Straw, Galloway and the Veil

Submitted by Janine on Fri, 10/06/2006 - 16:29

I was gathering my thoughts about Jack Straw's comments about Muslim women and the veil and had a look at Respect's response.

I have long since stopped being flabbergasted by George Galloway's statements, but this one really takes the biscuit: "Who does Jack Straw think he is to tell his female constituents that he would prefer they disrobe before they meet him ... For that is what this amounts to. It is a male politician telling women to wear less." Jack Straw's comments may have been wrong (about which more later) but this 'objection' is plainly ridiculous.

Respect describes wearing the veil as 'women choosing to wear what they want', disregarding the possibility that women may not be wearing the veil out of straightforward 'choice' but under pressure. And they give no mention at all to the history and 'justification' for the veil being a horrible, sexist doctrine that women must cover up in order to not provoke men's uncontrollable sexual aggression.

Galloway demands that "Straw should be forced to resign now." I can think of many good reasons why Straw and the rest of his Blairite buddies should resign, but his comments yesterday rank pretty low on the list. A search on its website reveals that Respect called on Blair to resign in April 2004 over the leaked Attorney General's advice on the legality of war in Iraq. I can't find any calls to resign over privatisation, persecution of migrant workers and other immigrants, repeated ignoring of Labour Party conference decisions, retention and use of the anti-union laws, massive job losses in the NHS, etc etc etc.

Some reports suggest that the response to Straw, even amongst Muslims, has been mixed. Galloway's outbursts will tend to stoke up and encourage those who take the most 'hardline' opposition to Straw, including those who are defending not freedom to wear what you like but the right of a religion to impose a dress code on women, and not the rights of Muslims to practise and express their faith but the 'right' of their religion to be beyond criticism.

That said, I don't agree with Straw's comments. His argument that all the women he has asked to remove their veil have done so would be naive if it weren't from such an experienced politician. They've come to see their MP because they've got a problem, for goodness sake, of course they're going to do what you ask! I suspect that few readers of this blog are MPs, but quite a few might be trade union reps, tenants' & residents' reps, or even councillors. If a Muslim woman member/resident/constituent came to see you about a problem, and was wearing a veil, would you ask her to remove it? I wouldn't. Why? Because she's come to see me about a problem and my first priority is that she has confidence that as her rep, I will help with the problem. Somewhere down the line, maybe when she has got more involved in the union or the TRA, there may be a better time to talk about the veil.

This also can not be taken out of context of the anti-Muslim bigotry that does exist in Britain at the moment, illustrated by this appalling campaign of abuse. And it is also in the context of a New Labour government that on the one hand fetes religious leaders and hands over our schools to religious bodies, but on the other drives Asian people into the arms of religious conservatism and/or religious extremism through its wars and its attacks on civil liberties.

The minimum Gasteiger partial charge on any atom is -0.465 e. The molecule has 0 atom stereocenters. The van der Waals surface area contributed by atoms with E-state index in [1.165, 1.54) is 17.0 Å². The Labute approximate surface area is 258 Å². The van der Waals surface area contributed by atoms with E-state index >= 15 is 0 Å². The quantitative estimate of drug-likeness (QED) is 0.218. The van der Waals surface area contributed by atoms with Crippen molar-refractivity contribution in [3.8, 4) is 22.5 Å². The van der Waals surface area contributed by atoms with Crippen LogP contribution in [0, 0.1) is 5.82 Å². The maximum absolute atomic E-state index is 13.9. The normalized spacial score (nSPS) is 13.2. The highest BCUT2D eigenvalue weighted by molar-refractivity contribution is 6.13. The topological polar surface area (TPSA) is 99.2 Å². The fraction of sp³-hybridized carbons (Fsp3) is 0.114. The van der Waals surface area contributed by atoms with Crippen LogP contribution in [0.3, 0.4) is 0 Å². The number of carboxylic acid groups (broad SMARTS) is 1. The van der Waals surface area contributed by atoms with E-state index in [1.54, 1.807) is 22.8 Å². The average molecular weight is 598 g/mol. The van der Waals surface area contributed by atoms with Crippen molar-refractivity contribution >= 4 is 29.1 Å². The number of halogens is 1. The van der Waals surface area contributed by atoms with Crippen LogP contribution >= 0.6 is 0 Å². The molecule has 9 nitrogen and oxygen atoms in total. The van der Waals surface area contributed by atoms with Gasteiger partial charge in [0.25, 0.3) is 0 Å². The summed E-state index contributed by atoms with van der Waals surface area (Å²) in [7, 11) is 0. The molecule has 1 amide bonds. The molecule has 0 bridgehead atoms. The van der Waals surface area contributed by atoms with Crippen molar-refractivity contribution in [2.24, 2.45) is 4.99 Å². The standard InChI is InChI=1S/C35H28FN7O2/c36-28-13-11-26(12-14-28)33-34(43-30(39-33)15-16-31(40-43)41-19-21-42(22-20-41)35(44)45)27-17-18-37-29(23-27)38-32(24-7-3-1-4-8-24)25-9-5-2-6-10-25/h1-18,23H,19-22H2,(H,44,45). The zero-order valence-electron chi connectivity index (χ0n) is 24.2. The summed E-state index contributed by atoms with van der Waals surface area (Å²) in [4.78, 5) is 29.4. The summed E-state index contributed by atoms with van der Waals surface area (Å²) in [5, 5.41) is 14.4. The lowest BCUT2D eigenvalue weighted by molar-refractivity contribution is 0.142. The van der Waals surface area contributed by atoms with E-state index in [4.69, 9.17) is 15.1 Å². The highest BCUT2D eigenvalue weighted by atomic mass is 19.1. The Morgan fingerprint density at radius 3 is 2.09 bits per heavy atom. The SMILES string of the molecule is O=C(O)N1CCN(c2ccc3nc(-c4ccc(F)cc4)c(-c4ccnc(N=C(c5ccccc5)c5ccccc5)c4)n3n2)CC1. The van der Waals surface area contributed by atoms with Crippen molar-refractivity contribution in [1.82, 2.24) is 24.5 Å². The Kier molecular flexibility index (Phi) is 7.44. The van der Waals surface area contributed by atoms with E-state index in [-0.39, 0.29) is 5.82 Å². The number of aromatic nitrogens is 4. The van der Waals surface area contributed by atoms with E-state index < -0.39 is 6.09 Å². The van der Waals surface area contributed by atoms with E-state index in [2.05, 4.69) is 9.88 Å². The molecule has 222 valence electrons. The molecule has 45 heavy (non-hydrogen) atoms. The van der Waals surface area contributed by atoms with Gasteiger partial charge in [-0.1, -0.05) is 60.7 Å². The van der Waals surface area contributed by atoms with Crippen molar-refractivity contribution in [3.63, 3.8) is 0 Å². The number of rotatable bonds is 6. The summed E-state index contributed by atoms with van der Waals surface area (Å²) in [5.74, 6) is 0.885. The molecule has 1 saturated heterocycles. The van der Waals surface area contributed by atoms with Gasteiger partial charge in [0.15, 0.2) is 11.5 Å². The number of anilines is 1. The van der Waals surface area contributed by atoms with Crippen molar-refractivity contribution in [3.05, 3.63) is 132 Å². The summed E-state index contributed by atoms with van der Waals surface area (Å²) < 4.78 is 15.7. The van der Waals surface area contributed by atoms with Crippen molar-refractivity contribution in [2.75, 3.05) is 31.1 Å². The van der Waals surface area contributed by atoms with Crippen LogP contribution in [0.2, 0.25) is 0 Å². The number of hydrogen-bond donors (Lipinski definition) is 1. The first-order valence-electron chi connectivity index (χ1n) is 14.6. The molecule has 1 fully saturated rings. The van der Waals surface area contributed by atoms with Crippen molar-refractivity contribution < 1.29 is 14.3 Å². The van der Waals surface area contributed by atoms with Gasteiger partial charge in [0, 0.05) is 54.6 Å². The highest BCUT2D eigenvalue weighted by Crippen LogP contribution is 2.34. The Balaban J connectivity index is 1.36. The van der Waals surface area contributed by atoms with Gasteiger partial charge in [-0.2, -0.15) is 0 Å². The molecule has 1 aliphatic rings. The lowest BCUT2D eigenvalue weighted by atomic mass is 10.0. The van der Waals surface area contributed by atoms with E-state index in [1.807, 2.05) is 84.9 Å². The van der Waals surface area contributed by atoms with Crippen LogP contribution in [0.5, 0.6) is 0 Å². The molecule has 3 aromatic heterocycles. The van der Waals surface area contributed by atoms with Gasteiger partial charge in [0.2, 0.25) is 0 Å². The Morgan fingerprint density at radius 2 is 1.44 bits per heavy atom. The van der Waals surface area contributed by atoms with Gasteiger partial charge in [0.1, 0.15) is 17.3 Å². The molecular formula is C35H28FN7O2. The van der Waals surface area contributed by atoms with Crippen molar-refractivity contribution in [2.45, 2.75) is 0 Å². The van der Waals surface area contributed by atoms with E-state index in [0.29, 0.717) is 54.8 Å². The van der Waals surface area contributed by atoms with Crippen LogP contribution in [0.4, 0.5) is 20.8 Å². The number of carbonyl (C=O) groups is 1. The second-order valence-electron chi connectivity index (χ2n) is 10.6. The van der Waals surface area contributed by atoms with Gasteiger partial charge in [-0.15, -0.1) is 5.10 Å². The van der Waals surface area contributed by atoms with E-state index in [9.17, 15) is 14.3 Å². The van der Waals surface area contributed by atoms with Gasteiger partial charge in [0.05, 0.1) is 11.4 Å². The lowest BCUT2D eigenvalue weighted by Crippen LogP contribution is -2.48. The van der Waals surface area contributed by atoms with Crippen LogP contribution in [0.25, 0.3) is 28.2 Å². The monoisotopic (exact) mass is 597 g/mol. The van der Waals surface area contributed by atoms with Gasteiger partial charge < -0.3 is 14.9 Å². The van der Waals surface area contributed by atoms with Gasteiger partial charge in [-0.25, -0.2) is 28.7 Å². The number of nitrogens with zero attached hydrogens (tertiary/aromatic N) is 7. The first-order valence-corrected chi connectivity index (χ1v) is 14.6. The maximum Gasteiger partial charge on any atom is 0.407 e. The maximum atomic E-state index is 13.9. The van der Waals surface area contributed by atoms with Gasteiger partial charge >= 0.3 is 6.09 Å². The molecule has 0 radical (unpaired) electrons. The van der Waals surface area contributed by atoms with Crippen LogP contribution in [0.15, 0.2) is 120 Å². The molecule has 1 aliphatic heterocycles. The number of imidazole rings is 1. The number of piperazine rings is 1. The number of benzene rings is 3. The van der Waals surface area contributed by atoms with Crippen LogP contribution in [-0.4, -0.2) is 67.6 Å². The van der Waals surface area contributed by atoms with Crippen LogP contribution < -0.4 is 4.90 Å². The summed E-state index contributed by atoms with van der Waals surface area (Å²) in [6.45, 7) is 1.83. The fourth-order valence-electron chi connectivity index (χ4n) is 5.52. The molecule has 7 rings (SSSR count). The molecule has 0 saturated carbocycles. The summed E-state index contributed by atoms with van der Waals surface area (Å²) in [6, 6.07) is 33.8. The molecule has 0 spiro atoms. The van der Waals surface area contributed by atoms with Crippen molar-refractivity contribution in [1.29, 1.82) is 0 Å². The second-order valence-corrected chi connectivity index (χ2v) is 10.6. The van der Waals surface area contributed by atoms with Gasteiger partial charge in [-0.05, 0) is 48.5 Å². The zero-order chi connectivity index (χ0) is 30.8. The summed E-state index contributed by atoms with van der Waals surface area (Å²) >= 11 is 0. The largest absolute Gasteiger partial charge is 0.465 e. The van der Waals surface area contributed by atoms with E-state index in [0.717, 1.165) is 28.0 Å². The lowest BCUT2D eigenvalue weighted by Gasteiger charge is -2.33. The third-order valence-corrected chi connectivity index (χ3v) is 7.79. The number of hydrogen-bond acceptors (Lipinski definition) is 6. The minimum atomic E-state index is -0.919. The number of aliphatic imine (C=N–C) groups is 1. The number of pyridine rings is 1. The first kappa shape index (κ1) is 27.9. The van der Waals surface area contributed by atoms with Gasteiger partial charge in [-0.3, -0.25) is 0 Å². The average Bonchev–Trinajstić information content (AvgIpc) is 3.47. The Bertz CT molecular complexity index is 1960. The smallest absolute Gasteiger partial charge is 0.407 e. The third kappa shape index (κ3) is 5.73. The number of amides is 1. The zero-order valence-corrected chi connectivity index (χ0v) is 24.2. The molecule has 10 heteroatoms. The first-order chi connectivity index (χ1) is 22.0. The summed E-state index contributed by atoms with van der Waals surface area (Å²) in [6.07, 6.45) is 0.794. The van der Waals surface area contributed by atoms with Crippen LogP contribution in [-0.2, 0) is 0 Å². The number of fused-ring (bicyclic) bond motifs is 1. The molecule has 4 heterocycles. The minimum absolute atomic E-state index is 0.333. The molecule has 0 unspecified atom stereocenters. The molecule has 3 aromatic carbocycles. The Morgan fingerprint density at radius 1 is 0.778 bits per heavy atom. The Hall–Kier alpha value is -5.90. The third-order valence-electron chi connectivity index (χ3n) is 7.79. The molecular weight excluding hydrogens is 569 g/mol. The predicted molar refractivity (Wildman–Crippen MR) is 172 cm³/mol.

Jack Straw says that he would prefer women not to wear the veil at all. I might say something similar, but for different reasons. I'd prefer there not to be religious dress codes based on sexist ideas. Straw, on the other hand, says virtually nothing about sexism, but plenty about what he would prefer. And that's the thing, Mr Straw, this is not about what you personally prefer, it's about opposing bigotry and sexism and supporting women's freedom.

Campaigning to see the end of the veil should not be about politicans in a position of power leaning on individual women to remove the veil. It should be about tackling sexist ideologies, supporting those women who do take the brave stand of refusing the veil, and removing the privileged position that religion holds in our society. In the case of the last of these, in particular, Straw and his New Labour government has done the opposite.

This episode reflects badly on both Respect, whose response is another step down its dangerous road of reintroducing communalism where working-class politics should be, and on New Labour, for creating the political space that makes that possible.

By the way, if I had any grounds to believe that sight of any part of my body would inflame uncontrollable urges from Jack Straw, I would cover myself head to foot in steel-reinforced concrete.

The AWL, Labour and the Left
Issues and Campaigns

Comments

Submitted by Janine on Sat, 10/07/2006 - 10:20

The problem is, Tim, that I'm not sure it is a "positive" contribution to the debate.

Straw frames the issue not in any way about sexism or women's rights, but about his idea of social integration and his personal preferences as to what makes him feel comfortable.

The chances of a mature, reasoned discussion on the issue look pretty slim. Instead, both racists and soft-on-Islamism "lefties" like Respect see an opportunity to denounce "the other side" and to make politics more and more about religion rather than class.

Good luck to those who are trying to make a rational debate out of it (including, but thankfully not only, the AWL), but Jack Straw's comments were not the best starting point, to put it mildly.

Submitted by Janine on Sun, 10/08/2006 - 21:51

"That Straw has managed, whether by chance or design, to draw the debate away from the previous arena of racists versus soft on Islam "leftists", will be welcomed by most anti-veil women and secularists."

I don't think he has, though.